UNIVERSITY OF WISCONSIN River Falls
One of the best email messages I received last month informed me that the university earned aSTARS gold rating from the Association for the Advancement of Sustainability in Higher Education (AASHE) in recognition of our sustainability achievements. This, after receiving a silver rating in each of the past six years. STARS, which stands for AASHE’s Sustainability Tracking, Assessment and Rating System, measures and encourages many aspects of sustainability, not just environmental, but also in the economic, and social realms. For example, UW-River Falls scored well in terms of public engagement thanks to programs like our KinniConsortium which supports sustainable economic development through coordination of research and conservation initiatives that benefit our local watershed. Our progress is a testament to the work of many faculty, staff and students on campus – although I want to specifically recognize our Sustainability and Custodial Supervisor Mark Klapatch for his leadership in this area.
Over 890 universities in nearly 40 countries have submitted information for the STARS rating system to assess their progress with respect to sustainability. Of those, around 100 received the gold rating this year – an important global benchmark that UWRF can be proud of attaining. While this achievement gives us a key moment to celebrate, we must also remember one of the most important aspects of all sustainability efforts: long-term thinking. Having a perspective which takes into account the impacts of our decisions on future generations seems to be less common in much of American society compared to in other parts of the world. In fact, this is not just my opinion, rather there is research to support this view.
Last fall I taught an Honors Seminar course which includes themes of global engagement and sustainability to a group of primarily freshmen. In preparing to teach the course, a fellow Honors Seminar instructor, Kelsey McLean, pointed me to research by Dutch psychologist and former IBM employee Geert Hofstede. Hofstede’s research led to a comparison of some key cultural characteristics, including a 0-100 ranking for various countries based on their culture’s degree of “short-term orientation” vs. “long-term orientation.” That is, in general, do people in a certain culture think more short-term or long-term?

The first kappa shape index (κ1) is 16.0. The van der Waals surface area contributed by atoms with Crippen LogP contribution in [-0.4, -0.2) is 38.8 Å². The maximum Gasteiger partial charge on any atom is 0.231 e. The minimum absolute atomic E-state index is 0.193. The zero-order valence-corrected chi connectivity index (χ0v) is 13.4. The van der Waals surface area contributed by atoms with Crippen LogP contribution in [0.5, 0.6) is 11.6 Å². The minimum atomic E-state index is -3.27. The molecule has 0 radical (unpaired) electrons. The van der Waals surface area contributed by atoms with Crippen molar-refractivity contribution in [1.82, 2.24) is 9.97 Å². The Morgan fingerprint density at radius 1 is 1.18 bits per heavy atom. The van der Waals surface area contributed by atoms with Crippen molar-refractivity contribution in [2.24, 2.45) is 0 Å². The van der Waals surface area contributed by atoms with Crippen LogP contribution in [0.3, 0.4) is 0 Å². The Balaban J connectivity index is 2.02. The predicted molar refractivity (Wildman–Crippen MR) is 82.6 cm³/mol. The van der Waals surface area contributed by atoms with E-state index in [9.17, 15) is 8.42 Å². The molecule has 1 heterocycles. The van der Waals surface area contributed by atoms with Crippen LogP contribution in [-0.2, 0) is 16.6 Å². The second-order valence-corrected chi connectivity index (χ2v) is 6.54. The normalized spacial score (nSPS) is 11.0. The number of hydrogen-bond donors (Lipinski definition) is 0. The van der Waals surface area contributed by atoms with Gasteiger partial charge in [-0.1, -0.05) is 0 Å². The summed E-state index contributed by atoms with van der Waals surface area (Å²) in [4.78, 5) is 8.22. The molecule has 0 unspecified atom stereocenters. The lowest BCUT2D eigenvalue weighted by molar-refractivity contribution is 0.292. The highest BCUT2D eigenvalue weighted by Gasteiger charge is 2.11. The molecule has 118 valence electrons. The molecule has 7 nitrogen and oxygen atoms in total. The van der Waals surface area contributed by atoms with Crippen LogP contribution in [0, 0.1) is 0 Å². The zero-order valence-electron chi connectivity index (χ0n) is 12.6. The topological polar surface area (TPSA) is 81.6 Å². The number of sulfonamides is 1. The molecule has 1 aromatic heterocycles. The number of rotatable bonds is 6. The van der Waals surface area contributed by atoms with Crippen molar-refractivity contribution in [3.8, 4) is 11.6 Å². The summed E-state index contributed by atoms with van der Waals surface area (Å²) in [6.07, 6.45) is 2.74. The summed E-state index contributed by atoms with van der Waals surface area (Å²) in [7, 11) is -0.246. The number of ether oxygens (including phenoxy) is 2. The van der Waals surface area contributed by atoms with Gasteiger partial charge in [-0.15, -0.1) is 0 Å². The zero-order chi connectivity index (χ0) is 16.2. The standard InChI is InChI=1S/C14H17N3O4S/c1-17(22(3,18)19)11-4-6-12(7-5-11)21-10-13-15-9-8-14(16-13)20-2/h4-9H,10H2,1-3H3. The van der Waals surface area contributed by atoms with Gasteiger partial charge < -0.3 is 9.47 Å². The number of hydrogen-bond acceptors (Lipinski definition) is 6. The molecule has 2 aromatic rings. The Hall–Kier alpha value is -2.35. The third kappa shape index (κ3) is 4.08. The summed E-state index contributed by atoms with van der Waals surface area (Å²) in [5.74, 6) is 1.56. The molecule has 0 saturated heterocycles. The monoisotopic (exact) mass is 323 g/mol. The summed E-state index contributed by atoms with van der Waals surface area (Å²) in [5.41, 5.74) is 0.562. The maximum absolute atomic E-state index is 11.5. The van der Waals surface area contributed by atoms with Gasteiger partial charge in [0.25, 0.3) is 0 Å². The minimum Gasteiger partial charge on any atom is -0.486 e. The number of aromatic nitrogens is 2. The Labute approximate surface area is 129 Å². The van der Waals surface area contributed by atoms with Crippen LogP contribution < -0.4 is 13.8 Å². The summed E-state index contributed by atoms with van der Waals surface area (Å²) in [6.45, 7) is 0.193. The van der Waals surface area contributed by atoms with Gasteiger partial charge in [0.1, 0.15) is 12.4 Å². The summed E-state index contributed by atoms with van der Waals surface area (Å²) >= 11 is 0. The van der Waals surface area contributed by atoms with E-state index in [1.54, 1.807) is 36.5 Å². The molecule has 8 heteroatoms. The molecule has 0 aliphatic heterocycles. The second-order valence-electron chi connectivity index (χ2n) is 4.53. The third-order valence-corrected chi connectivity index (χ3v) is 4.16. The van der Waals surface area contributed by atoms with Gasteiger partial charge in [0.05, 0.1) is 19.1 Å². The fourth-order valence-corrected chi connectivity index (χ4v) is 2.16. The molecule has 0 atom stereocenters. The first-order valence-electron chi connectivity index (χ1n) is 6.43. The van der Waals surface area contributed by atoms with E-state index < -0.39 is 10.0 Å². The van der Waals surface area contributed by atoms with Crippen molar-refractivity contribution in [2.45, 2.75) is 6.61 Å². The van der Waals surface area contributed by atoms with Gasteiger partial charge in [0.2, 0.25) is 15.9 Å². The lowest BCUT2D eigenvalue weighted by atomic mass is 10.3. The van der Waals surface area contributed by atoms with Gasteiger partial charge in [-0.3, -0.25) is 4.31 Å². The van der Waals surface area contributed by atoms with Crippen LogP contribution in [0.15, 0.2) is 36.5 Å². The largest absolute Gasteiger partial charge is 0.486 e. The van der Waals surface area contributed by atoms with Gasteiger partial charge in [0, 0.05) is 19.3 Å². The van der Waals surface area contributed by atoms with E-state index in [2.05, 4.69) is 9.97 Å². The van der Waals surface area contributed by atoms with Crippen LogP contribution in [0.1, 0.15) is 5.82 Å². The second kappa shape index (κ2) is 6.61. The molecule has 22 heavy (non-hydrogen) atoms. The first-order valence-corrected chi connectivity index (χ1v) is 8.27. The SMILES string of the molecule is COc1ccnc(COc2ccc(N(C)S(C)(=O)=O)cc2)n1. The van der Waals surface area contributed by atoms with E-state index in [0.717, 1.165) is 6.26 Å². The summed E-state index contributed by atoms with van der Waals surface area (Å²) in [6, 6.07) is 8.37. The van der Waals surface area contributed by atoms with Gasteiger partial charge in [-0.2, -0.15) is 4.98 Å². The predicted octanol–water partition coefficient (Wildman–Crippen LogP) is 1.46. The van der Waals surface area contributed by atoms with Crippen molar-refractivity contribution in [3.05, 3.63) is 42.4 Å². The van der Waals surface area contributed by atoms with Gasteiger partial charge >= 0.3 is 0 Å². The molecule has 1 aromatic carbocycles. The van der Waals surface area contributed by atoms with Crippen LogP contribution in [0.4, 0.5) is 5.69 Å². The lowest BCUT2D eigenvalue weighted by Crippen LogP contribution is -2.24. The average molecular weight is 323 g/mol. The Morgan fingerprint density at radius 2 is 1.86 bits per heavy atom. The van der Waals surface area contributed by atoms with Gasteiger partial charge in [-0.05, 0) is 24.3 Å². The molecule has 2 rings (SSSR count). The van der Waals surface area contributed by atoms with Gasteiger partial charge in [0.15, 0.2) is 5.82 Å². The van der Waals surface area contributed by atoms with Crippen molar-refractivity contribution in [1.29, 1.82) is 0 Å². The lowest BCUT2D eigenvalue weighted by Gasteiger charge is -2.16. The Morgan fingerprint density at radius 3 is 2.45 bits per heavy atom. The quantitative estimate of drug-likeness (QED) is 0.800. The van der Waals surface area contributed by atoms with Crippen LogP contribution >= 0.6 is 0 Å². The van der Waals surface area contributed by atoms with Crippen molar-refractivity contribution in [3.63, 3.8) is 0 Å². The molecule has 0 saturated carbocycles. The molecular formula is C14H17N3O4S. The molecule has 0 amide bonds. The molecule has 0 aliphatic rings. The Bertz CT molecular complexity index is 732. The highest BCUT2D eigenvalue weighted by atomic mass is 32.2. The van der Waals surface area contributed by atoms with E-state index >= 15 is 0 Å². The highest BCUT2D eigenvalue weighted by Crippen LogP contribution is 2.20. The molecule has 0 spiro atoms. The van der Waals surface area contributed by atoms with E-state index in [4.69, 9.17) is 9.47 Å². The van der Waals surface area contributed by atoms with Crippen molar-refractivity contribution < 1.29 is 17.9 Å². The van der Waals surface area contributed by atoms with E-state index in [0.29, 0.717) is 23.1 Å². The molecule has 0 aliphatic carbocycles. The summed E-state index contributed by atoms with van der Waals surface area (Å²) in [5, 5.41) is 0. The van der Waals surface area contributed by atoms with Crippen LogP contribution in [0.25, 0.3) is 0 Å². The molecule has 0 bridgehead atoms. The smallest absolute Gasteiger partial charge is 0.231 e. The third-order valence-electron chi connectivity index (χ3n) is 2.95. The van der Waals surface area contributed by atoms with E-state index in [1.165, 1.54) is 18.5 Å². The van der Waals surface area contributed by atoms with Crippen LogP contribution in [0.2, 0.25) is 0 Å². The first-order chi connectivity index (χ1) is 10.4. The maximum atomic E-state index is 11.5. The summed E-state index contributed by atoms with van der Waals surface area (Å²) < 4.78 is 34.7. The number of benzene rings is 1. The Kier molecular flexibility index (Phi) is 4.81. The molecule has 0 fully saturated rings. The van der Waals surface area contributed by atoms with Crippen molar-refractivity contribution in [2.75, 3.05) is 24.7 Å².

Let’s try a quiz related to the work of Hofstede. On a scale of 0-100, how would you score short-term vs. long-term orientation in the cultures of the following countries, where 0 = very short-term orientation and 100= very long-term orientation (give each country a score from 0-100):
The country with the most long-term orientation, with a score of 100 is…South Korea. There, people think about multi-generational impacts much more than short-term outcomes. China comes in at 87, Germany at 83, and the U.S. at 26. While there is certainly a range of thinking by individuals in all of these countries, these numbers suggest that “U.S. culture” tends to focus on the short-term, with less regard for future consequences.
Circling back to the university and sustainability, there is much good that comes from our campus’ sustainability efforts, and we are proud of our gold rating. However, the most important aspect of this may be in the way it helps our students think more critically, and carefully, about the impact of individual and collective decisions we make today on future generations.